Our minds love a pattern and they love something to cling to. So when we are stressed, anxious etc our minds really want something strong to guide us - and if you think about it, these negative thoughts are pretty 'strong' and maybe our minds think they are a pretty good log to cling to when we are tossed about by our emotions.
Whereas you can take a different approach to be guided by your values as a person. Such as, what sort of person do I want to be, and how do I want to treat people and how do I want to treat myself. Values is another element of ACT. ACT helps us to build our values so that we can use these as the stars to guide our lives rather than wait for the right belief or thought to come along, or wait for the yucky feelings to go away.
The first step is noticing thoughts - and to notice that you are having the thought rather than just go straight in and believe and act on that thought.
You simply say to yourself - I am noticing I am having the thought that I am a failure. This simple exercise just creates a little space between you and the thought, and in time, in this space you can choose what to do.
So before someone might have the thought: I am a failure and always have been. Then the person believes that thought and goes and gets into bed. They think they are in bed because they are a failure - to use a crude example. And it seemed like we had no choice but to get into bed.
No - they had a thought, they believed the thought, and then the behaved in a way that the thought told them to.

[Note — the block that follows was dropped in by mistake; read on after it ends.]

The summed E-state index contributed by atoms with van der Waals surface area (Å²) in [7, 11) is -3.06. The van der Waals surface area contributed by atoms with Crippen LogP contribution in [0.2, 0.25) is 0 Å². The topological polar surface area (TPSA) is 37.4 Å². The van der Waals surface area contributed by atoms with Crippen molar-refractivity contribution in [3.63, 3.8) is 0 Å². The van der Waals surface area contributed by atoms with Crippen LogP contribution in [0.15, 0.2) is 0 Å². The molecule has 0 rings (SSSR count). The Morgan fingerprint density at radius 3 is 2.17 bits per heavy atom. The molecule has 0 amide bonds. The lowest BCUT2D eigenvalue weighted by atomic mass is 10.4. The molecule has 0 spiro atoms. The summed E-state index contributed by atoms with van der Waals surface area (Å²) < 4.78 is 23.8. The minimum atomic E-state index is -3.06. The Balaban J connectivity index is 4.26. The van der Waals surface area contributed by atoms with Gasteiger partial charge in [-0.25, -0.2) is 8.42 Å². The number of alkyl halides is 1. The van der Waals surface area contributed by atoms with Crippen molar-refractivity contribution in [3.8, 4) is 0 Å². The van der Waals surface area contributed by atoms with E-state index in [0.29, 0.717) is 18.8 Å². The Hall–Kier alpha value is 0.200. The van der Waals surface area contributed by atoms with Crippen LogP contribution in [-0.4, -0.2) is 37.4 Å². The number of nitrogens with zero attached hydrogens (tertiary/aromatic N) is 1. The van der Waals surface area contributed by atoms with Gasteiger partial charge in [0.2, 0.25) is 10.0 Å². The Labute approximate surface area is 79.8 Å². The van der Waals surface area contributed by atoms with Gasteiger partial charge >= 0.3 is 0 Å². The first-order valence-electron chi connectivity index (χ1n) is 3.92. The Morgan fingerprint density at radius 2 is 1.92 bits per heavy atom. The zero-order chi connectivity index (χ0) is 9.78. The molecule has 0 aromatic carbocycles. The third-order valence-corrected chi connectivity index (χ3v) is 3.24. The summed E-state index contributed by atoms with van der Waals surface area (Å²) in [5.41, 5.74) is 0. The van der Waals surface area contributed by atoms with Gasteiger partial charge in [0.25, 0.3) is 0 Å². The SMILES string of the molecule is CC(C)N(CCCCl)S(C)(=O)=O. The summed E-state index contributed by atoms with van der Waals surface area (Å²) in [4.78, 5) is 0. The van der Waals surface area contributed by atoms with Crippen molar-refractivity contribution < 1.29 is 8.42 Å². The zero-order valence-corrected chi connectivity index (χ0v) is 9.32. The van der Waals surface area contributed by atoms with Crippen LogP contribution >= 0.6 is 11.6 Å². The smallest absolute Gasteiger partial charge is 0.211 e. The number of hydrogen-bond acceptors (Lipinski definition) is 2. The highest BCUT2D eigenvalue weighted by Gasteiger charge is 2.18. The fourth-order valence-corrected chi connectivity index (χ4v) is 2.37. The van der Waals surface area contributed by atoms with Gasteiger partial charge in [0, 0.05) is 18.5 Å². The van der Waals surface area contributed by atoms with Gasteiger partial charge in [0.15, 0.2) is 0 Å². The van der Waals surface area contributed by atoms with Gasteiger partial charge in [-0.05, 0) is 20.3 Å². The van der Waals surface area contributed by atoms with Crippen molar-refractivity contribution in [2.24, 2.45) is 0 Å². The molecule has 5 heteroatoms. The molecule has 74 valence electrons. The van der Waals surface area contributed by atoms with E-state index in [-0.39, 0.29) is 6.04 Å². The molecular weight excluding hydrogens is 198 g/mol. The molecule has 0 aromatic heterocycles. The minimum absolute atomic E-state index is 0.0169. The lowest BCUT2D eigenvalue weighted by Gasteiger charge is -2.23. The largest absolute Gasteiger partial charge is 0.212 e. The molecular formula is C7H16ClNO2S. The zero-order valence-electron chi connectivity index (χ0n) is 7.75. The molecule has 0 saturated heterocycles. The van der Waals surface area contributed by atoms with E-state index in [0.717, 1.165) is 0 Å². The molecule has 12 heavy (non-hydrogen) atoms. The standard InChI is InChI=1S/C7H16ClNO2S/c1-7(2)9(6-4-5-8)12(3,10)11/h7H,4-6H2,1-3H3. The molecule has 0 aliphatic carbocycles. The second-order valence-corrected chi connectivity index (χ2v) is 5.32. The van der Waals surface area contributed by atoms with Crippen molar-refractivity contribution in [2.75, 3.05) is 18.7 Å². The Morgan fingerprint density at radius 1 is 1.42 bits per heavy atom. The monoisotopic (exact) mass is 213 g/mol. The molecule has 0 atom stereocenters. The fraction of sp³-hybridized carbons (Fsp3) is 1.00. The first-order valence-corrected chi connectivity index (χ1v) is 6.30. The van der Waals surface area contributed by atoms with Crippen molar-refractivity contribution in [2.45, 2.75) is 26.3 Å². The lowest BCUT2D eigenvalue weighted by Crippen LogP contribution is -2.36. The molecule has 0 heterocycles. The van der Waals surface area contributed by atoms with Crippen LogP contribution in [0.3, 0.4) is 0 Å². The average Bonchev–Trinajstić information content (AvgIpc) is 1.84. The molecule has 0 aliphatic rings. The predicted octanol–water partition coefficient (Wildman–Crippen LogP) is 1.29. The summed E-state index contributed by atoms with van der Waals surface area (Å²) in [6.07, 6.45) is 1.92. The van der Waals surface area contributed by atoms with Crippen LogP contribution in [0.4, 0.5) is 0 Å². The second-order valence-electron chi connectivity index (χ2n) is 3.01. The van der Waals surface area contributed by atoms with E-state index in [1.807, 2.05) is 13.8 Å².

This method, you can have the thought. Then because you noticed yourself having it, you can say, oh there are those thoughts about me being a failure. Now, I have a choice to act here - will my next action take me in the direction I want my life to go, or will it take me away from that?
ACT also teaches very practical and accessible mindfulness exercises - not meditation. And of course it's not just about managing thoughts, ACT is also about learning to have the feelings, in the service of a valued life.
There is a little video link below about the noticing of thoughts: and two book recommendations which explain it better than me.
A more simpler book called 'The Happiness Trap' by Russ Harris, and then a more hefty self-help workbook called 'Get Out of Your Mind and Into Your Life' by Steven Hayes, both should be in bookshops. I was having counselling when I read the Get Out of Your Mind book and it really helped me get more out of the counselling.
Sorry it is so long!

SoHowDidYouDoIt Sat 21-May-16 14:11:57

Thanks sadie9 that does sort of help, will certainly get the books.

What I struggle with would be something like this:

"I am not good at anything" - I can't think of anything I am good at, only the looooooooooooong list of things I'm not good at.

"No-one loves me" - well my dc love me because they are programmed to, all DC love there parents no matter how awful they are. So no-one loves me for who I am.

"I don't have anything to look forward to" - I cannot think of anything I want to do, there are many things I have tried but I don't "enjoy" them.

Mov1ngOn Sat 21-May-16 14:14:45


IrenetheQuaint Sat 21-May-16 14:20:38

That's really interesting sadie, thanks for the post.

OP - that sounds really hard. Do your beliefs derive from your childhood experiences, do you think?

SoHowDidYouDoIt Sat 21-May-16 15:19:38

Oh yes completely. Continual criticism. Huge attachment issues - I suspect my Mum was probably depressed/didn't cope after I was born - my older brother has always loathed/resented me so something clearly wasn't ok at that time.

I've also had 3 very traumatic (to me) episodes in my life so in some ways allowing myself to feel anything is very overwhelming. I actually find compliments as equally painful as criticism.

There is no quick fix!